Monday, April 27, 2009

ざ ざ ざ (THE the the)

One of my favorite things about wasei eigo (Japanese English) is how you can attach the prefix za ("the") to almost anything. You can have "za" ramen, "za" single malt whisky, "za" magician, "za" pizza, "za" hamburger, "za" condominium, "za" dash, "za" 21st get the idea. "Za" goes beyond the simple English meaning of "the" and is also more of a "thee", as in "thee" definitive example of whatever it refers to. A pal of mine would always pepper his Japanese with excessive za's for effect; funnily enough, his name is Zane. And then there is "za" whole set of Japanese bands using "za in their names - Za Spiders, Za Tigers, and not least of which, Za Mops, who I recommend as a soundtrack to this post.

Not that any of that helps me figure out the story behind the newest place to open on my block - ZA za za, or as the sign helpfully translates, "THE the the."

Za za za opened up at the beginning of the month, but since it's so close to my house, I'd been saving a trip for sometime when I didn't feel like venturing further afield. Just such a day came about last week, as I had been working at home all day then suddenly realized that I was hooooongry.

I can't say that I was too excited about Za za za, it being a tsukemen (dipping noodle) only shop; it would have been nice to have a proper souped-up ramen place just around the corner instead. But hey, you've gotta eat with an open mind. Za za za's menu is simple - basic tsukemen with a thin fishy broth, yuzu tsukemen, which is the same thing but accented with Japanese citron, double spicy (karakara) tsukemen, and then mega spicy (gekikara) tsukemen. I'm not sure what happened to single spicy soup, but I wasn't complaining either, since my philosophy tends to be the spicier the better. I was curious how Za za za would stack up to Baba's other spicy tsukemen specialty shop, Takagi-ya.

I was the only customer for the majority of my time in Za za za, but that seems to be an unusual state of affairs, as it seems to be packed most days around lunchtime. When my bowl came out a few minutes after sitting down, I was served up what looked a lot more like a spicy Korean chige (casserole stew) than a standard bowl of tsukemen broth. Like a Korean dish, it was served in a clay pot, which keeps the soup piping hot. Floating amidst the bright red broth was a single long green chili pepper amidst a sea of onions. My expectations rose.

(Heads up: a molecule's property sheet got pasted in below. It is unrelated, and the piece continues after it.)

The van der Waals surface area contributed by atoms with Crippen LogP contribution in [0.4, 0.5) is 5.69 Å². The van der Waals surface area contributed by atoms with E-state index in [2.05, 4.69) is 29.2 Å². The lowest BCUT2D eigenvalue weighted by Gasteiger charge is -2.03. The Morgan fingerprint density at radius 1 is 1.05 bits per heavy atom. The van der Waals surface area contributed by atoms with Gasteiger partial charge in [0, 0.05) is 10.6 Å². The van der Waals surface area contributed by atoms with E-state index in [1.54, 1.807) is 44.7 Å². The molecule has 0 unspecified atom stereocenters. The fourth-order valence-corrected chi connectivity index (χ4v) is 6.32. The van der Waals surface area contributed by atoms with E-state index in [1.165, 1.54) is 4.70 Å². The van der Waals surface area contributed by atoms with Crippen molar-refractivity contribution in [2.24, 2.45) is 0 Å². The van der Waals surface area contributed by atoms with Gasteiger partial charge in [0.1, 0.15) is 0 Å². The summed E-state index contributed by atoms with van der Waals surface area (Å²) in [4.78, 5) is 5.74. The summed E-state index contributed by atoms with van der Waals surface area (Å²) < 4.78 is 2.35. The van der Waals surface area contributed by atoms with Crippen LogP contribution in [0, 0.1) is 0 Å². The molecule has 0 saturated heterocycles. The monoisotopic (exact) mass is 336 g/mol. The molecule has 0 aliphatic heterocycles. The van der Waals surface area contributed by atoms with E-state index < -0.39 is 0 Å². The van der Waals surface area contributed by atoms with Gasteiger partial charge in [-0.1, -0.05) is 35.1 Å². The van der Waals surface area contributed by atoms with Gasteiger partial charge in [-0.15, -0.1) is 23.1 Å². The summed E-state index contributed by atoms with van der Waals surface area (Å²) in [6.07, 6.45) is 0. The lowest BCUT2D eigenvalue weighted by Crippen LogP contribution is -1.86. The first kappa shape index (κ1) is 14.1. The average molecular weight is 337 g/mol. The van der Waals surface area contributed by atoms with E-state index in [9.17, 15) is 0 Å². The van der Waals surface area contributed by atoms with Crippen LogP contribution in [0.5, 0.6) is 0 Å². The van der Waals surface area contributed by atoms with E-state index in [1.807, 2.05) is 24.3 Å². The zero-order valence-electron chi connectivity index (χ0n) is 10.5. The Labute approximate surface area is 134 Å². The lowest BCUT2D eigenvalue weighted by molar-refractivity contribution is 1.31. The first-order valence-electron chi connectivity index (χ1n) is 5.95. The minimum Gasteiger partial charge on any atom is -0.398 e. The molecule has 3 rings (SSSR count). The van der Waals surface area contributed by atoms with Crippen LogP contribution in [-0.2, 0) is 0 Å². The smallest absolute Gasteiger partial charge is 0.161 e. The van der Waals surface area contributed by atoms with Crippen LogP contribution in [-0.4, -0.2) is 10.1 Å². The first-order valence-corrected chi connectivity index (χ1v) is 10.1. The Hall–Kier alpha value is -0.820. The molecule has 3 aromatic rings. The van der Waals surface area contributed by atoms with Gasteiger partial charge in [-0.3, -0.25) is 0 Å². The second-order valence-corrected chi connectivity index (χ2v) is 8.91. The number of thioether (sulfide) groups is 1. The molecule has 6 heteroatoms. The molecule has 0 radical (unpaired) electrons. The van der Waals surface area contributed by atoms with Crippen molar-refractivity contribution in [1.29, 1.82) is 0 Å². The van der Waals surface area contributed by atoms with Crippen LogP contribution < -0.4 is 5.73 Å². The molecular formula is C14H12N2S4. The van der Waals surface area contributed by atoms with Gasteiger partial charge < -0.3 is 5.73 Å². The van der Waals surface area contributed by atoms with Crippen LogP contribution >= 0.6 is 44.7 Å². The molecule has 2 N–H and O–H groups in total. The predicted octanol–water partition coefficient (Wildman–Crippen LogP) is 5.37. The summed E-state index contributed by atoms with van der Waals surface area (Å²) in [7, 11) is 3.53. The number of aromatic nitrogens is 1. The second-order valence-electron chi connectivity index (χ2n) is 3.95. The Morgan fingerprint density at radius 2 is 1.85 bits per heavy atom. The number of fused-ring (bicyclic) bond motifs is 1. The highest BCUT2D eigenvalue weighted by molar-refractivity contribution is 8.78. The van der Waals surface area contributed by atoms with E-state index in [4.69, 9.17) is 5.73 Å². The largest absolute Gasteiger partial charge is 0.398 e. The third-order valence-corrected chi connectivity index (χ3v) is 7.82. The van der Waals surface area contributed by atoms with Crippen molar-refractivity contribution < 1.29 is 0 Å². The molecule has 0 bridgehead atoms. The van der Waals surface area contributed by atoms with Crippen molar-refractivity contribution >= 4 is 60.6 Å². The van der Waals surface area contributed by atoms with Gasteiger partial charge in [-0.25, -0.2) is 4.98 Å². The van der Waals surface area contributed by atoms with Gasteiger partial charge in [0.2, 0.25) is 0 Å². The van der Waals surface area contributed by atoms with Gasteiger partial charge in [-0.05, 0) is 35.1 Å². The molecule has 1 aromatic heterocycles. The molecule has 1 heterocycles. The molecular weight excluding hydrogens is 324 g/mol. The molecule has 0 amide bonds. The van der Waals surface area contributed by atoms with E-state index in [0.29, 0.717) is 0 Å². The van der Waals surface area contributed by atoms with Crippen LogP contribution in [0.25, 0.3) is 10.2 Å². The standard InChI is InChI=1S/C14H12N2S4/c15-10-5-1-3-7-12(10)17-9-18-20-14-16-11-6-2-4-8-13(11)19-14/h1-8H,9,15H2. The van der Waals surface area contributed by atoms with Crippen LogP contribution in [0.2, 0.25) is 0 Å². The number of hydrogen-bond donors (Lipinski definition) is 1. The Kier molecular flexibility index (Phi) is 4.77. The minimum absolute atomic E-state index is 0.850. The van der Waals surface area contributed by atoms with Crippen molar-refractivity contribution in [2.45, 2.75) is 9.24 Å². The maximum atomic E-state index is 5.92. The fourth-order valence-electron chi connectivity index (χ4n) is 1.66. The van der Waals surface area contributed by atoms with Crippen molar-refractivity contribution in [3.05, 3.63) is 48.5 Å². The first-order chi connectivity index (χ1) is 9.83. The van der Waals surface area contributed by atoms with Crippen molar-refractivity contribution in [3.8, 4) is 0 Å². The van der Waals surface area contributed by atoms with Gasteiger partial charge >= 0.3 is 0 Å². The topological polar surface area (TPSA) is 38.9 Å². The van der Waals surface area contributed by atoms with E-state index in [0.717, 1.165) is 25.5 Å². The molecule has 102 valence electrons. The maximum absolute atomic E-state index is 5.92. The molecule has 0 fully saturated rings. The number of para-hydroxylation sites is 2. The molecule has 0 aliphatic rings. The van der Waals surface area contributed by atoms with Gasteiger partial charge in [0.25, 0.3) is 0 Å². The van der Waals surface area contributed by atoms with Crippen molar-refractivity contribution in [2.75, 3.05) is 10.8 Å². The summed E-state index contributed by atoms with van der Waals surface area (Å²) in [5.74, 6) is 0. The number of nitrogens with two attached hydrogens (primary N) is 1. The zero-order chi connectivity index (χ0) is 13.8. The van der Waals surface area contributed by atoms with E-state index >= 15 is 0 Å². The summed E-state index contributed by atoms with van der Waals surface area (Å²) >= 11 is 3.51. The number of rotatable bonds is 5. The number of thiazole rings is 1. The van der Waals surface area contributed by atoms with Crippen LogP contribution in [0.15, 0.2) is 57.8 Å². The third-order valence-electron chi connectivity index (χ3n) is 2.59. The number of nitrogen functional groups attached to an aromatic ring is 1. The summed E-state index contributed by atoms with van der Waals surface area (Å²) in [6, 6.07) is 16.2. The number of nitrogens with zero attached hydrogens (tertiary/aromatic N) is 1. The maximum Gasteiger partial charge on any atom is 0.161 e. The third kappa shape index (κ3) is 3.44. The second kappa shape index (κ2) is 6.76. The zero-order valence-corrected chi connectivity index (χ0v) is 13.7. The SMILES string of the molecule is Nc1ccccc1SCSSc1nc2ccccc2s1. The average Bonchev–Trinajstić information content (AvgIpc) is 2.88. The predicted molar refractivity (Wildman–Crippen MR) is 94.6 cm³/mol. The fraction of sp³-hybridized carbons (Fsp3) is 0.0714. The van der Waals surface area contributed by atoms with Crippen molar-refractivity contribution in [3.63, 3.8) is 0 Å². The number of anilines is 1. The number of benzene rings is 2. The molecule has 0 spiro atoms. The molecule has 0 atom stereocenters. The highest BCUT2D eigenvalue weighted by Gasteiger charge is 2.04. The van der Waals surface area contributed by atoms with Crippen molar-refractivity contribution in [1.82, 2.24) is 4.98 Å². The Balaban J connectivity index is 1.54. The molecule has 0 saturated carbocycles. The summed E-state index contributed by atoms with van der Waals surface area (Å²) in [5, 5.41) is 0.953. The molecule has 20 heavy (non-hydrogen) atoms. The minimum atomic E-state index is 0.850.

And they rose further still when I got my plate of noodles, garnished with a sheet of nori seaweed, a few sprigs of menma (bamboo), and a tiny quail's egg laid on top, in addition to the extra chicken egg I had ordered. The menma turned out to be some of the best I've had so far, super fresh and bursting with woodsy flavor. The egg, while not quite as soft in the middle as I like, was also of high quality, and delicious after a dunking in the spicy broth.

So I loaded some noodles in the soup and started slurping. Tastewise, the Korean connection continued - the taste of the broth was nearly identical to the sweet and spicy pepper sauce you see in a lot of Korean cooking. Za za za owes comparatively little to the classic Taishôken style tsukemen, and it's also a far cry from Takagi-ya, whose broth is much more viscous and vinegary.

The noodles themselves were medium flast, medium thick, and whiteish, again a bit different from the megafat yellow noodles that you often get with tsukemen. Overall, it really really worked for me - the soup was spicy for sure, but just spicy enough to tingle the taste buds and keep you going, definitely not the same level of heat that a shop like Nakamoto packs. I felt like the quality of each of the individual ingredients was high, and that a lot of thought had gone into this bowl - while Za za za is definitely riding on the high tide of the tsukemen boom, their stuff isn't cookie cutter.

As an added service, Za za za dishes up a free bowl of ojiya after you finish your noodles; not quite sure what that meant, I nodded yes, and a minute later was presented with ANOTHER bowl of soup, this time a thinner broth. Apparently ojiya is what you get when you use soup to wash the toasted rice out of the bottom of the pot - if you aren't full from the noodles, you will be after slurping down some of this soupy rice. The taste was a bit thin, but it was a refreshing finisher.

In the end, I drank both bowls down to the last drop, so I guess you could say I liked Za za za. Maybe not worthy of pilgrimage from across town, but a nice place to have around the corner. When the waitress cleared my bowl, I noticed her accent - she was Korean too, so maybe the whole place is a Korean-run business? Tokyo's main Koreatown of Okubo is just one station away, and Takadanobaba is a major immigrant center as well, with lots of students and workers from all over Asia at most shops and restaurants up and down Waseda-dôri. In any case, Za za za is za new kid on the block, so get down there and spend za money on za noodles!

No comments: